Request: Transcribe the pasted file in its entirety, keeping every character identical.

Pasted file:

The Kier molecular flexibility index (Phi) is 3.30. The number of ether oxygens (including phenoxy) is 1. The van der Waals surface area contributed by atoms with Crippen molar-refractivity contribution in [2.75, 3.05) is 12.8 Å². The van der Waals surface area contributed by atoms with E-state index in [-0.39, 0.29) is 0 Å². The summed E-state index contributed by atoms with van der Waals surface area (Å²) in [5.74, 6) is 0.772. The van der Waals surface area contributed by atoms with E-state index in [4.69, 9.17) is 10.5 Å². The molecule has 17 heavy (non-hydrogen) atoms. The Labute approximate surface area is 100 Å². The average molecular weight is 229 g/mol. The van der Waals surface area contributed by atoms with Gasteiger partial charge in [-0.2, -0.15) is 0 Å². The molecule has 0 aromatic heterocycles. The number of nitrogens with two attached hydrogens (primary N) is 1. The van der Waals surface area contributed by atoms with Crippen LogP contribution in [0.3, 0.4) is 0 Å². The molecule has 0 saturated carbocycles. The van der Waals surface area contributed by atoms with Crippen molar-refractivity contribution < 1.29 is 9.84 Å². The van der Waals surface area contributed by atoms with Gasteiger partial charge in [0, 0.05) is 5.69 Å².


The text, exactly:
The Kier molecular flexibility index (Phi) is 3.30. The number of ether oxygens (including phenoxy) is 1. The van der Waals surface area contributed by atoms with Crippen molar-refractivity contribution in [2.75, 3.05) is 12.8 Å². The van der Waals surface area contributed by atoms with E-state index in [-0.39, 0.29) is 0 Å². The summed E-state index contributed by atoms with van der Waals surface area (Å²) in [5.74, 6) is 0.772. The van der Waals surface area contributed by atoms with E-state index in [4.69, 9.17) is 10.5 Å². The molecule has 17 heavy (non-hydrogen) atoms. The Labute approximate surface area is 100 Å². The average molecular weight is 229 g/mol. The van der Waals surface area contributed by atoms with Gasteiger partial charge in [-0.2, -0.15) is 0 Å². The molecule has 0 aromatic heterocycles. The number of nitrogens with two attached hydrogens (primary N) is 1. The van der Waals surface area contributed by atoms with Crippen LogP contribution in [0.3, 0.4) is 0 Å². The molecule has 0 saturated carbocycles. The van der Waals surface area contributed by atoms with Crippen molar-refractivity contribution < 1.29 is 9.84 Å². The van der Waals surface area contributed by atoms with Gasteiger partial charge in [0, 0.05) is 5.69 Å².